Everyone defines how to live life differently. We all handle that annoying little, unsatisfied voice in their head called “regret” differently. Some do it like the ultra-confident Jennifer Lopez who embraces mistakes as part of who she is, as her life’s course. As US reports, she was once quoted saying: “I don’t regret what I’ve been through. I’ve had ups and downs, super highs and some really low lows. I’ve been so blessed that I could never say, ‘I wish this didn’t happen.’ It’s part of who I am.”

In fact, when people in their 70s and 80s are asked advice about how the young should live their lives, ‘to live without regrets,’ is one of the most common responses. The Oxford dictionary defines regret as, ‘to feel sad, repentant, or disappointed over (something that one has done or failed to do)’. This means there are two types of regrets. One goes along the lines of: “I regret having been so bluntly honest with my brother during Thanksgiving dinner last year.” The other sounds more like, “I regret not having had the courage to be honest with my brother at Thanksgiving last year. Because maybe he needed some honesty in his life to get him out of a bad spot that only became worse with time because no one ever spoke up to him.”

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Psychologists say that when it comes to regrets, people feel much worse about the things they failed to do rather than the things they actually did. Why does this occur? Well, there’s something about the human psyche that helps us rationalize our errors and move on thankfully. So while guilt over doing and saying stupid things fades away with time and distance, Columbia University research shows regret over missed opportunities for fun and expression is much more problematic down the line. Lost chances along the lines of, “I regret not having told my mother how much I truly loved her when she was alive,” or “I regret not skipping off to India with my best friends that time,” or “I regret not having kissed him when I had the chance.”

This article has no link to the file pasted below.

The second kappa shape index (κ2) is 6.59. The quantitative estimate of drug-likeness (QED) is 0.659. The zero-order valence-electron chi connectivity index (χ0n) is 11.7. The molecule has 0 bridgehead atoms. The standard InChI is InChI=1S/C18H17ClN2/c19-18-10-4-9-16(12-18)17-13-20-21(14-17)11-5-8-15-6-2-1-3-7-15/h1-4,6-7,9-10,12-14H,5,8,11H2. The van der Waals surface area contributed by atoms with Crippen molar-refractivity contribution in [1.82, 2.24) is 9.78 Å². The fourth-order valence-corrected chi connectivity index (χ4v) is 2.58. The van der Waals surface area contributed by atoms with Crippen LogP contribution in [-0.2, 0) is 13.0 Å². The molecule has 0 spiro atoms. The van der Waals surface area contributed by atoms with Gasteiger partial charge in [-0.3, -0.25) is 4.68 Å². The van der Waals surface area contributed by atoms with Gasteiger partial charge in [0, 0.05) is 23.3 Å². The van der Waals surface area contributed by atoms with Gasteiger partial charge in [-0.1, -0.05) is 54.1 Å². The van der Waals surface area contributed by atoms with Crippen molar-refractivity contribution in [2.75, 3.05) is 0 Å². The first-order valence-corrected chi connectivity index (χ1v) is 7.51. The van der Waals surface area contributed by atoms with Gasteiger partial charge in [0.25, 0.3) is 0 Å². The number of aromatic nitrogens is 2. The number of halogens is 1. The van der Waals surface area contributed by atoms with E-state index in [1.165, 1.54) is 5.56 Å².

So what has experiencing regret taught our sage elders? Over and over we read how an overwhelming number of senior citizens regret not spending enough time with their families and friends in exchange for working and stressing so much about the small stuff. Karl Pillemer of Cornell University interviewed nearly 1,500 people age 70 and over for his book 30 Lessons for Living: Tried and True Advice from the Wisest Americans, and the five pieces of advice that were repeated over and over were: Always be honest. Say yes to opportunities. Travel more. Choose a mate with extreme care. Say it now.


Remember that Nike slogan, ‘Just do it?’ Though the company may have been just selling sneakers, their ad men were onto something deep about human existence. An idea so simple that it is the stuff of life: those milliseconds where we hesitate and squelch our desire for something a little crazy in exchange for something that’s plain old safe. Just do it… plant that tree, make that movie, write that book, ask that guy on a date. If it’s not going to cause you to get killed or divorced, go ahead and be bold—live life to the fullest. Trust us on this one, you’ll end up regretting it if you don’t.